July 9, 2019

African-American men who have sex with men (MSM) and have never been tested for HIV are a small group, but they have a significant impact on the HIV epidemic. New research from a faculty member at the UNC Gillings School of Global Public Health shows that efforts to end this epidemic must address the different needs of men who have been historically underserved by HIV prevention and treatment efforts.

Dr. Derrick Matthews

Dr. Derrick Matthews

Derrick Matthews, PhD, assistant professor in the Department of Health Behavior at the Gillings School, is lead author of “Black Men Who Have Sex with Men and Lifetime HIV Testing: Characterizing the Reasons and Consequences of Having Never Tested for HIV,” which was published online May 14 in Prevention Science.

Matthews and his team used data from Promoting Our Worth, Equality and Resilience (POWER), a cross-sectional observational study that recruited African-American MSM at Black Pride events across six cities in the United States from 2014 to 2017. Participants completed an anonymous questionnaire and were offered free, confidential HIV testing. POWER’s model is significant for its ability to reach a substantial number of African-American MSM at various Pride events, identify those who’d never received an HIV test before and provide on-site testing in the moment.

Of the 4,174 participants without a prior HIV diagnosis, nearly one in 10 had never been tested for HIV. Results showed these men had multiple factors associated with never having been tested, including lower education, greater internalized homophobia, fear of results, lack of health coverage and depressive symptoms. Of the participants who received their first HIV test through the POWER study, about one-third ended up having an HIV-positive test result.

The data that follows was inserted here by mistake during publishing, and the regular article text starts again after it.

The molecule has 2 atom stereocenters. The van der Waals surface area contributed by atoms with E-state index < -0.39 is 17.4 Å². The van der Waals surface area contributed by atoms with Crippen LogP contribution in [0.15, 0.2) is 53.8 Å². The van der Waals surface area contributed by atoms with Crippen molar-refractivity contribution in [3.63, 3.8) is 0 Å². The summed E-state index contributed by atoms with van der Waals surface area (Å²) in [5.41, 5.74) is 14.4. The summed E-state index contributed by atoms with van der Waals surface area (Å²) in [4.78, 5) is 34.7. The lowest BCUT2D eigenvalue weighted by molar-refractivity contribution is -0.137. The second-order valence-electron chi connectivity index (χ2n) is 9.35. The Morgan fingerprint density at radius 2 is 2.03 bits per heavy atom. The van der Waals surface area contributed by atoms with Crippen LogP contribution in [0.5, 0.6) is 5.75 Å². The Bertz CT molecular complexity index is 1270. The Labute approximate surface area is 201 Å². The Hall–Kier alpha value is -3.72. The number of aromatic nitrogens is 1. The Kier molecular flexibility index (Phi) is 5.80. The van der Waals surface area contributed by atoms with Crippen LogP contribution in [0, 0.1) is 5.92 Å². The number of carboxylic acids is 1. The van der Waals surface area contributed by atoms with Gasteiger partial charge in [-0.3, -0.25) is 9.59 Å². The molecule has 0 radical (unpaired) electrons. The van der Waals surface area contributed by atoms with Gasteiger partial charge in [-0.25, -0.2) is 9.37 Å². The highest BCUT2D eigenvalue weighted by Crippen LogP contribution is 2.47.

“Though it is a minority of Black MSM who have never been tested for HIV, this group can have a disproportionately large influence on the HIV epidemic if they do become HIV-positive,” said Matthews. “This is due to both their unaddressed individual health needs and their capacity to unknowingly infect others.”

There is no singular effective way to approach HIV testing for Black MSM, says Matthews. Among those who guessed they were HIV-negative, the most common reason for not getting tested was a belief that they were at low risk for HIV infection. Among those who guessed they were HIV-positive, the most common reason for avoiding testing was being afraid of the test results confirming they were HIV-positive.

“In this study, Black MSM who had avoided testing because they feared the results were three times as likely to be infected. In these cases, an acute awareness of heightened risk may have inhibited testing instead of facilitating it,” said Matthews.

The U.S. Preventive Services Task Force recommends that clinicians routinely screen all adolescents and adults for HIV as a part of routine care. Making HIV testing a more standardized part of health care could help reduce the stigma around HIV, while reducing the number of people who are unaware of their HIV status.

In a country where African-American MSM have a one-in-two lifetime risk of becoming HIV-positive, efforts to truly end the HIV epidemic will require drastic investments in addressing the health inequities in HIV that Black MSM experience, says Matthews. Therefore, addressing the needs of this relatively small group is vital.

“These health inequities are not acceptable. They are, nevertheless, accepted — because HIV impacts the most marginalized groups in our society,” said Matthews. “Ending the HIV epidemic in this country will require an explicit focus on, centering of and leadership by those have been most underserved in HIV prevention and treatment efforts to date.”

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